Teaching Biology from Home? We’re Here to Help!

With all the uncertainty surrounding the upcoming school year regarding COVID-19 and its impact on what classrooms will look like in the fall, we’ve decided to round up all our resources that might help support biology teachers with new teaching models. Whether that’s teaching remotely or a hybrid model, hands-on activities and labs will be a little more difficult to implement this year.

Here are some ideas from us so that your students can still be exposed to hands-on molecular biology learning while stuck at home during the pandemic.

Idea #1 – Free lab demo webinars

Perfect for: classrooms with limited budget/resources or limited video conferencing time with students

Throughout the spring and summer we have put on a series of free webinars on our YouTube channel. They range from educational discussions on topics such as COVID-19 and CRISPR, to lab demos of our hands-on molecular biology labs. These labs all have visual outputs, allowing students to collect data and analyze results. This series will continue into the fall, so subscribe for updates!

A screenshot from our lab demo of the qPCR viral detection lab with special guest Dr. Alex Danis

Check out these recorded lab demos, with accompanying student worksheets:

Idea #2 – Demo labs over webcam

Perfect for: classrooms with some budget and looking for activities to do over video conferencing with students

A teacher gets her gear ready to demo a miniPCR Learning Lab to students over Zoom

If you’re looking for a way to directly engage your students more interactively, you can consider doing one of our molecular biology Learning Labs yourself at home over webcam as a demo to your students. All of our lab activities are easy to do at home and have visual outputs that students can observe and analyze.

One teacher reported she made the demo even more interactive through a “Robot Hands” approach. The students had read the lab protocol ahead of class, and over Zoom they instructed the teacher what to do each step of the way. This way, the students can gain a good understanding of the lab without actually doing it themselves.

Some teachers made the demo even more interactive through a “Robot Hands” approach, with students guiding her lab steps over Zoom.

Below are some great labs that can be easily done at home as a demo:

  • P51™ Enzyme Lab: β-Gal Glow™ – investigate enzyme activity and the variables that affect it
  • BioBits Central Dogma – visualize the flow of genetic information and monitor transcription and translation in real time through fluorescence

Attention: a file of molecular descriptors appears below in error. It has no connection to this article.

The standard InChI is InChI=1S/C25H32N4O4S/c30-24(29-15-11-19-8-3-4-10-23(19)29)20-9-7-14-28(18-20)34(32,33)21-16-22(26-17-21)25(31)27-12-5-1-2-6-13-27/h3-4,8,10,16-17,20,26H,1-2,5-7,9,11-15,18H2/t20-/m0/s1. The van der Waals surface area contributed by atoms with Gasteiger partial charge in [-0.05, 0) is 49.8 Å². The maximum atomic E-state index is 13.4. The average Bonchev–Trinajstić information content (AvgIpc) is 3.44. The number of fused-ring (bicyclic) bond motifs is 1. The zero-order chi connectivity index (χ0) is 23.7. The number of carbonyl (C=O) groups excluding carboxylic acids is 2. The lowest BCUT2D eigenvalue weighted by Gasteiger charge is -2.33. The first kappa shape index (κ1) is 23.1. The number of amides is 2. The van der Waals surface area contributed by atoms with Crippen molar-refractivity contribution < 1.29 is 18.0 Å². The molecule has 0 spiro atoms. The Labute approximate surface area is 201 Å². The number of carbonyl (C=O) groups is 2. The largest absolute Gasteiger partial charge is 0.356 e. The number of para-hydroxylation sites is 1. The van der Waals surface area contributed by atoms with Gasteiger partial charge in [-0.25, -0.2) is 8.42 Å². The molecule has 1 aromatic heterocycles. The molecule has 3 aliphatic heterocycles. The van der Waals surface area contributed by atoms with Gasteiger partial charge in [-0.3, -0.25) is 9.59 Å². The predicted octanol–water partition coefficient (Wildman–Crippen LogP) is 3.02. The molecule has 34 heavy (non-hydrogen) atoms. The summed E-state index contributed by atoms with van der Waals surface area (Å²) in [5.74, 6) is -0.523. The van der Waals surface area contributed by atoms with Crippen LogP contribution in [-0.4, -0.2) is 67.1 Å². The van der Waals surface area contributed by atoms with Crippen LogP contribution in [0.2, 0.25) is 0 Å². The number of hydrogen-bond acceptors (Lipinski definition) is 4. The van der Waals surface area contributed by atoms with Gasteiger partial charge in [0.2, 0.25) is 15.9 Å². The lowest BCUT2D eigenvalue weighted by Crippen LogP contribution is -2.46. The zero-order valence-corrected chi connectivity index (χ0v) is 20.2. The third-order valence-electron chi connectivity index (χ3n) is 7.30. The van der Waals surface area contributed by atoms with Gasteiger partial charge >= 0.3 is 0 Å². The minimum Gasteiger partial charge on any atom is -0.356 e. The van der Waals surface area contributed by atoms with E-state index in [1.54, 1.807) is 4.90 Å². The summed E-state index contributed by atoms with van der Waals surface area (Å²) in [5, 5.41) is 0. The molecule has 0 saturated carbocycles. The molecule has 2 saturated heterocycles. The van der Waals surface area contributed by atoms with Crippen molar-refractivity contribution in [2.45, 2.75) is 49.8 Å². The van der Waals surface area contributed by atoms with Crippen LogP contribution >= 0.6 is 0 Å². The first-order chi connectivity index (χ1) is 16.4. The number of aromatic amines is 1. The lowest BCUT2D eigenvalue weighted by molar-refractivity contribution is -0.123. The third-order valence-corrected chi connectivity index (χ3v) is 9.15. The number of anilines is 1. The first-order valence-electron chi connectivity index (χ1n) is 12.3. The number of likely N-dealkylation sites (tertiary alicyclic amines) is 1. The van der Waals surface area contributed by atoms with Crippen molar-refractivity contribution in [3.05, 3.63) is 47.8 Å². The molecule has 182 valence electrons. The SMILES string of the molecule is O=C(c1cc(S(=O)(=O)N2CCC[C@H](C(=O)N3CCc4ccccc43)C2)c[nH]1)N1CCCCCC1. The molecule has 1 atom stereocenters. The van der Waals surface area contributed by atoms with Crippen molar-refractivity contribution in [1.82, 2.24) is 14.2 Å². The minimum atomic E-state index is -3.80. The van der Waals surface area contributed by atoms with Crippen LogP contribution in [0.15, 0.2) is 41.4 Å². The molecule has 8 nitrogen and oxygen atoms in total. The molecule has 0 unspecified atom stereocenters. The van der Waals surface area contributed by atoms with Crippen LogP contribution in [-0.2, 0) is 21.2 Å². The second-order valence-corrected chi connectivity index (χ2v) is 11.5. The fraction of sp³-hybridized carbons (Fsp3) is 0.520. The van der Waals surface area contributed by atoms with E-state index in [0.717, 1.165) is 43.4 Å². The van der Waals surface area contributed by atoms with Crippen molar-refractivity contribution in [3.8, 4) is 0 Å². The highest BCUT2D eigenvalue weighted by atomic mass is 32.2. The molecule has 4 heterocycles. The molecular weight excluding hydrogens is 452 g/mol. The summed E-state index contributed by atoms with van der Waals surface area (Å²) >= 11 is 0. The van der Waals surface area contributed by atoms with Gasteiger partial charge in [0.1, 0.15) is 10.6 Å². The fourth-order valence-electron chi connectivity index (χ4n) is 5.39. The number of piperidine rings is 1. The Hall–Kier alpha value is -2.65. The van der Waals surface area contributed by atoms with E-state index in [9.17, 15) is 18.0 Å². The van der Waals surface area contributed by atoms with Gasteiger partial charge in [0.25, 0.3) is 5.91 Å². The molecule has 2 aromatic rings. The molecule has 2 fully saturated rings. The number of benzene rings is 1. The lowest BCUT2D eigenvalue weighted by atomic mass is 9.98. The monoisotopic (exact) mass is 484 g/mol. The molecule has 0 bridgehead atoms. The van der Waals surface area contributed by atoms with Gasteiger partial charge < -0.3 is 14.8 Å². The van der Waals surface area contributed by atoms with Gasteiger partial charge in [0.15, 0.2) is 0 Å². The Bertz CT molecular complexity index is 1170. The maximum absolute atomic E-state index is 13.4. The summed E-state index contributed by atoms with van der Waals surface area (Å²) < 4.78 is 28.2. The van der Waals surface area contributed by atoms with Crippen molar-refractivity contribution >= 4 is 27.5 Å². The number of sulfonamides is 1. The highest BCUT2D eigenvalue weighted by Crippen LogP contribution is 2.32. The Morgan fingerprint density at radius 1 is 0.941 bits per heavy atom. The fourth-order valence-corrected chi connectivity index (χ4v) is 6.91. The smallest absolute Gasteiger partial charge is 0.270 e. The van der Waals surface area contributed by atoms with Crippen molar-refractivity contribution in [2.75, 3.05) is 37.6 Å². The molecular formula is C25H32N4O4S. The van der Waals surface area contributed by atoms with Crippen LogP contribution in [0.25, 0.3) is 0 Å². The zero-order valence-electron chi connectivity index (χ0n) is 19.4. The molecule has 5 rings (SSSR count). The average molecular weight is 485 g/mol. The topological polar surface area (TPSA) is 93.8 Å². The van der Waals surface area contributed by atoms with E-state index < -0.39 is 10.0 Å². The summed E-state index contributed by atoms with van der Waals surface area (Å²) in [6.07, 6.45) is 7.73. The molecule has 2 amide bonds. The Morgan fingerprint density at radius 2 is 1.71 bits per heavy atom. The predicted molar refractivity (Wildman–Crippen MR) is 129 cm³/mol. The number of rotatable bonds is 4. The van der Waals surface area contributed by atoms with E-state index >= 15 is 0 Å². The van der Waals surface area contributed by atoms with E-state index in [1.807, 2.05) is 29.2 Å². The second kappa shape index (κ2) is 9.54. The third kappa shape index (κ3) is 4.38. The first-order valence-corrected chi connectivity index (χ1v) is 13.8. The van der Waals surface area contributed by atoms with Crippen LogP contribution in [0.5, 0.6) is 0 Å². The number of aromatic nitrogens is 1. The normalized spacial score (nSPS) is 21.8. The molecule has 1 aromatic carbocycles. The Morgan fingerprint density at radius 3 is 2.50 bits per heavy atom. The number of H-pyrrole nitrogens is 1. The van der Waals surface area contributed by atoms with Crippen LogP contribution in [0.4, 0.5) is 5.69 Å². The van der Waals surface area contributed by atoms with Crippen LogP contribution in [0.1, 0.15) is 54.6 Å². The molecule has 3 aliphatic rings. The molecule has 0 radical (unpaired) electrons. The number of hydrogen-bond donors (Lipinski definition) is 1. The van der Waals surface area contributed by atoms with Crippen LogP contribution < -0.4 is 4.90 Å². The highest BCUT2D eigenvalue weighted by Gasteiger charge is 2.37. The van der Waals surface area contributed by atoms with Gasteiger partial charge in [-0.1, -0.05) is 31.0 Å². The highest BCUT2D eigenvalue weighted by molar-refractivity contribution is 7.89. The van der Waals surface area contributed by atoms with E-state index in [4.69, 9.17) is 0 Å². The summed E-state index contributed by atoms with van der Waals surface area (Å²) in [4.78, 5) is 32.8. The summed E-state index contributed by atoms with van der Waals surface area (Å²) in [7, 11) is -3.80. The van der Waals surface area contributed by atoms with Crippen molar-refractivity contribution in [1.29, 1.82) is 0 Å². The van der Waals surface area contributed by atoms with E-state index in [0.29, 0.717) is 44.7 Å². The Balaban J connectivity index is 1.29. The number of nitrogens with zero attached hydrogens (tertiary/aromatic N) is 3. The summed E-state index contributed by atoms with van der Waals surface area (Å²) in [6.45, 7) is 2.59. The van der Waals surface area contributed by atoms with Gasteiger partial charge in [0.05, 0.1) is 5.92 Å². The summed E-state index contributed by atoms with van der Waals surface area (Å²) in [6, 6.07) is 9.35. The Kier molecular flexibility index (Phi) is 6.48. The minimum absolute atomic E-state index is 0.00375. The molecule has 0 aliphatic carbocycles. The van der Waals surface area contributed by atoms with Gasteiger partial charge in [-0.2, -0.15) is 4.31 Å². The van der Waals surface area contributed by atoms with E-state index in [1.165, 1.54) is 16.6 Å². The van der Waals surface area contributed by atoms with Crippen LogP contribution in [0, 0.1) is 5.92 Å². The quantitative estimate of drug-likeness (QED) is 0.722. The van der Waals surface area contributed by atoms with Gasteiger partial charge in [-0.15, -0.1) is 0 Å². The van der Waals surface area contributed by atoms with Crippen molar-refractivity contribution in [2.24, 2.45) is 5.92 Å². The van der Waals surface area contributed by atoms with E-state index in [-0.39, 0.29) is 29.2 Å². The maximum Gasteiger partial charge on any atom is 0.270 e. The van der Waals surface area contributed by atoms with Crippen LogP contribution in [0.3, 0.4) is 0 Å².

• Chlorophyll Lab – a free and simple activity investigating light energy capture by chlorophyll
  • Sickle Cell Lab – students are presented with a family’s medical history and make a genetic diagnosis for sickle cell using DNA gel electrophoresis
  • PTC Taster Lab – students PCR their own DNA and use restriction digest analysis to determine their taster genotype

Idea #3 – Lab-along with students

Perfect for: classrooms who have the budget and bandwidth to obtain and distribute materials to all of their students.

Mrs. L’Ecuyer’s biotechnology students show off their final lab results on Google Meet. Photo credit: Lindsey L’Ecuyer @AHSbiotech

For the most interactive and hands-on option for your students, it is certainly possible to distribute equipment, reagents, and materials home to your students so that the entire class can do the lab together!

Teachers can re-package our classroom kits into as many as 10 individual sets per kit and then distribute them to their students. Some schools have shipped the materials home, while others coordinated socially distant pick-ups at the school or other central location. Once the students have the materials, the class meets over video conferencing and carries out the lab together.

Because our labs involve minimal equipment, it is feasible to distribute them to students at home. It does involve a good amount of effort and coordination on the school and teachers’ parts, so we are happy to connect you with other teachers who have already done this successfully. Here are examples of groups that have chosen this model:

Other ideas

Free educational resources – find many more free resources, including case studies, additional educational videos, worksheets, readings, and discussion questions.  https://www.minipcr.com/educational-resources/

DNAdots –  explaining today’s genetic technologies that may not yet be in your text book, in simple language and with questions to test your knowledge. https://dnadots.minipcr.com/

Genes in Space – in partnership with Boeing, we host a free science competition every year. Students in grades 7th-12th propose DNA-based experiments that can be done on the International Space Station (ISS) to study an aspect of space biology. The winning experiment is actually flown to the ISS and carried out by astronauts. This would be a good project to assign to your class, and students can decide if they want to enter it into the competition.  https://www.genesinspace.org/

Most importantly, we are here for you! We understand that your job has been made so much harder due to the circumstances, and we want to support you any way that we can. If you have any questions about any of the ideas listed here or if you want to discuss a new idea, feel free to reach out to us at team@minipcr.com.


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